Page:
There is potentially still, however, the question of how broadly the phrase “just and equitable” found in s 112 of the Women’s Charter can and should be construed. Based on the words of the provision and its contiguous provisions alone, it does seem that it is possible to include misconduct – or more specifically for present purposes, extreme misconduct – as a factor for consideration. Nor do the relevant words require that such misconduct must necessarily have a bearing to contribution and efforts. One, then, has to look to the purpose of s 112, as mandated in no uncertain terms by s 9A of the Interpretation Act (Cap 1, 2002 Rev Ed). In this regard, when the predecessor section to s 112 was amended, foremost at the minds of the legislators who debated the provision in Parliament was to ensure that homemaking efforts should be given due recognition. There is nothing in those parliamentary debates or in subsequent ones that indicate that misconduct, no matter the severity, can or should be a factor for the court to consider when dividing matrimonial assets.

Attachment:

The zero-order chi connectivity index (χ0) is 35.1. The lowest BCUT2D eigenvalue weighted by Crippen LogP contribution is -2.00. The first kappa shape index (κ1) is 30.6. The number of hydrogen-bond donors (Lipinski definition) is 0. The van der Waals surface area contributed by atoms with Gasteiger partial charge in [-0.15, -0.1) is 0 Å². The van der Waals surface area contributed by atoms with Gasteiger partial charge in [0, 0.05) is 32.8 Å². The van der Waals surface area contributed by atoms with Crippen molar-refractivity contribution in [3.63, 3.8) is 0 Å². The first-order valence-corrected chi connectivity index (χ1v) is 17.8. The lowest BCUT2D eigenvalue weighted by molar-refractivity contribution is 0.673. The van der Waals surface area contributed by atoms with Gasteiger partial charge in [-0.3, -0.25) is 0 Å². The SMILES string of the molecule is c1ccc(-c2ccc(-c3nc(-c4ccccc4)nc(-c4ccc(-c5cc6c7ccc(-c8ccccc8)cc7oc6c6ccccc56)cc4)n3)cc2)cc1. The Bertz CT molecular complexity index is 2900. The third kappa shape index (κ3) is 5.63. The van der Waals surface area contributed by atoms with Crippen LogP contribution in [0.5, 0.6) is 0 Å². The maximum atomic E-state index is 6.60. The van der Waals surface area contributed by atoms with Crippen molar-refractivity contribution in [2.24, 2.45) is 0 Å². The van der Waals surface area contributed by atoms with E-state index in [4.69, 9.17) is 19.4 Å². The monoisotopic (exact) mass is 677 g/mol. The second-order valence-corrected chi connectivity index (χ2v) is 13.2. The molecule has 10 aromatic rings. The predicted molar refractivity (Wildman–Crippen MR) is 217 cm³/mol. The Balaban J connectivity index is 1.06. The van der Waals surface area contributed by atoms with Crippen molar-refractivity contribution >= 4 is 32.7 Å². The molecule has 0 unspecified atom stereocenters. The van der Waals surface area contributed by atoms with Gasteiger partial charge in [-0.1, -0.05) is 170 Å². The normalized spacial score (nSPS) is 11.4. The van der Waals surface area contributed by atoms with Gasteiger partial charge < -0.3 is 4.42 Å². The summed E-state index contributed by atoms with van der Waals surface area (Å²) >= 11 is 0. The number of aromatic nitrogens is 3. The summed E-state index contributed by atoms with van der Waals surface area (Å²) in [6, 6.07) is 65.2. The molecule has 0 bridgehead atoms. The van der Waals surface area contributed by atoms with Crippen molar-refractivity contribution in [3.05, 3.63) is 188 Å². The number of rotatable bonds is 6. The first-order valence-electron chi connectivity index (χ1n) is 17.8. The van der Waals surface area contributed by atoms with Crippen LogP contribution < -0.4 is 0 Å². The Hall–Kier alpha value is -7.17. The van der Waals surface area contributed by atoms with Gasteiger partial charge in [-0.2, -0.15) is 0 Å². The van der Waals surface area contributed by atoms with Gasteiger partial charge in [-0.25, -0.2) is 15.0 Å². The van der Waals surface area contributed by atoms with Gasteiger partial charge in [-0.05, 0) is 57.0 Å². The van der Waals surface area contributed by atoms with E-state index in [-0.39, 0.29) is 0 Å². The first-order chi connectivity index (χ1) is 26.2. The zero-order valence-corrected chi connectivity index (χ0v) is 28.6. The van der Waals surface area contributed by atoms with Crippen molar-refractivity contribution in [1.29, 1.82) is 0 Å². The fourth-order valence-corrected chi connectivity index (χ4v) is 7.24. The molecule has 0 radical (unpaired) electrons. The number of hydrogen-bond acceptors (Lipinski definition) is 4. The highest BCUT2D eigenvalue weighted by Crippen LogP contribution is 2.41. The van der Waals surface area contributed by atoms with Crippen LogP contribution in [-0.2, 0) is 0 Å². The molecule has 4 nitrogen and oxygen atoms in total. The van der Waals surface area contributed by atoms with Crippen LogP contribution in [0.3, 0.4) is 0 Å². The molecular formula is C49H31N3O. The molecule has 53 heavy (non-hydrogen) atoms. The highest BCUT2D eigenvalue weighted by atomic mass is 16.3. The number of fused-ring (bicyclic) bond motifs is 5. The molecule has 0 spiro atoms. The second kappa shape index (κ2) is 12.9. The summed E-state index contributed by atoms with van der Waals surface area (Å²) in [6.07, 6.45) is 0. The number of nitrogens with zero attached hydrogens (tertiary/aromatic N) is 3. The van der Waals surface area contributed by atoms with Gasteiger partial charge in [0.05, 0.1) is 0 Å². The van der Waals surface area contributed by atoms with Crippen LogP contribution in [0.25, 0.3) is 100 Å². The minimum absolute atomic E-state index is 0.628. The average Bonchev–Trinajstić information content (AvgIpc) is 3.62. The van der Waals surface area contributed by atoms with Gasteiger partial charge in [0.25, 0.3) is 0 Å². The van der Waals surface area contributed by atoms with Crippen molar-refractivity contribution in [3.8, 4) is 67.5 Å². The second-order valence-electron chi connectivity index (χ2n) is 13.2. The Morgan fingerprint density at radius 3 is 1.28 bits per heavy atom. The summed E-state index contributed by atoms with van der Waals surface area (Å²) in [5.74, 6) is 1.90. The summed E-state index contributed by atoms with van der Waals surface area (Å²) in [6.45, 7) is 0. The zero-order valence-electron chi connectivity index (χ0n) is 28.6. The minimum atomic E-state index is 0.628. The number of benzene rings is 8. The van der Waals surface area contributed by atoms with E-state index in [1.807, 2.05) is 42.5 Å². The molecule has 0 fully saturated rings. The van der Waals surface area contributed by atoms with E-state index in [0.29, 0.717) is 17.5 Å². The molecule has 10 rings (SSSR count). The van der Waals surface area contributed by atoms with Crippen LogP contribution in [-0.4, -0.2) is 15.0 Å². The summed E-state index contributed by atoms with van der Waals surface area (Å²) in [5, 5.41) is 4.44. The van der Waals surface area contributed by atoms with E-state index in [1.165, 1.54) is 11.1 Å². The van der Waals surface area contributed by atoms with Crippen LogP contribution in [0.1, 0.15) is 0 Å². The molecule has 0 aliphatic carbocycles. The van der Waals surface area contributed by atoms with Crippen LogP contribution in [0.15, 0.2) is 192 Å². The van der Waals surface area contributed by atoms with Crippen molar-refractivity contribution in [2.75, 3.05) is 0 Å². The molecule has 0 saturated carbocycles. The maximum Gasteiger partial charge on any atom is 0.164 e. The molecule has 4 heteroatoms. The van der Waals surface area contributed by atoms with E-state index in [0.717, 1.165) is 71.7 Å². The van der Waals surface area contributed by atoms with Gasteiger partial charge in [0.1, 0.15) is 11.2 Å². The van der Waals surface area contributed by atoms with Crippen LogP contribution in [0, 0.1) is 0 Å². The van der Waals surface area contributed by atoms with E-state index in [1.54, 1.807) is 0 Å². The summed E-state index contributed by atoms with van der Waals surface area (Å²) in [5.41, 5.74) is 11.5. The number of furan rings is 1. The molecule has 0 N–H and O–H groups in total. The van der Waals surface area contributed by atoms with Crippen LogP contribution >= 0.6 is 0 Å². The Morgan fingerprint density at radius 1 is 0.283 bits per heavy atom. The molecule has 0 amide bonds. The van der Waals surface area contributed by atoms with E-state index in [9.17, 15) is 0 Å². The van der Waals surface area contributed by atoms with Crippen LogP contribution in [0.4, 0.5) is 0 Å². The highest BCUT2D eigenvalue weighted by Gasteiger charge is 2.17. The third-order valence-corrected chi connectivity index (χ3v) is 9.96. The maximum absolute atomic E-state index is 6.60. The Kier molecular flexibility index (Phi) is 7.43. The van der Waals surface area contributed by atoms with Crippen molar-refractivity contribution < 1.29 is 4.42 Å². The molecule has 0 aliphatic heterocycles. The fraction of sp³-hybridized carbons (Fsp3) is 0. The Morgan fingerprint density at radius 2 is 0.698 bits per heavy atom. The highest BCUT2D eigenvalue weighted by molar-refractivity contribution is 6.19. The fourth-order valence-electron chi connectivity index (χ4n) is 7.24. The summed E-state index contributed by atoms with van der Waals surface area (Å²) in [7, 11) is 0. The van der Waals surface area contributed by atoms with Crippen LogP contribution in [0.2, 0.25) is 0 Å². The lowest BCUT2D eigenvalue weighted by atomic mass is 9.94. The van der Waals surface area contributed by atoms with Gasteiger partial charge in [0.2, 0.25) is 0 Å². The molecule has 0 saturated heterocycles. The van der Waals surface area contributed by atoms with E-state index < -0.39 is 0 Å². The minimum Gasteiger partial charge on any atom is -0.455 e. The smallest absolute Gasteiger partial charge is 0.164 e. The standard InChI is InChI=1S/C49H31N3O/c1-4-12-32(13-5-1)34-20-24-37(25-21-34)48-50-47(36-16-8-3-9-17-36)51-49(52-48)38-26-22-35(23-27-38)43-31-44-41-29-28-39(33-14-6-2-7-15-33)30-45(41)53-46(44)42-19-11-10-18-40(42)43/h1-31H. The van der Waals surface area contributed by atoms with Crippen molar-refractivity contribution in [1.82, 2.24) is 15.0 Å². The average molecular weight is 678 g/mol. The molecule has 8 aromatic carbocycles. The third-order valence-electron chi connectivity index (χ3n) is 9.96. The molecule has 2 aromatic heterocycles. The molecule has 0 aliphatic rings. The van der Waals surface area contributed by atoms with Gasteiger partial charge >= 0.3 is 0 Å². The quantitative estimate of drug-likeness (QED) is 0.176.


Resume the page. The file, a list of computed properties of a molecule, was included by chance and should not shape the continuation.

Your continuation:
In such circumstances, one either concludes that such a possibility was not raised because it seemed obvious that any reliance on misconduct would be inconsistent with the no-fault divorce regime in Singapore, or that the door remains open for the non-exhaustive list of factors in s 112 to be expanded in more than one particular direction. But while the former interpretation is likely to be preferred, the conduct of spouses should never be mistakenly excluded in the most important ancillary application post-divorce: the guardianship of children (see Chen Siyuan, “The Fundamental Question when Applying the Welfare Principle: “Who will be the Better Parent or Guardian?”” (2011) SelectedWorks ). However, a proper discourse for that question ought to be reserved for a suitable occasion in the future. 

    * This blog entry may be cited as: Chen Siyuan, "Misconduct and the Division of Matrimonial Assets: Chan Ting Sun v Fong Quay Sim [2014] SGHC 97" (4 August 2014) 

    ** A PDF version of this entry may be downloaded here

Comment Section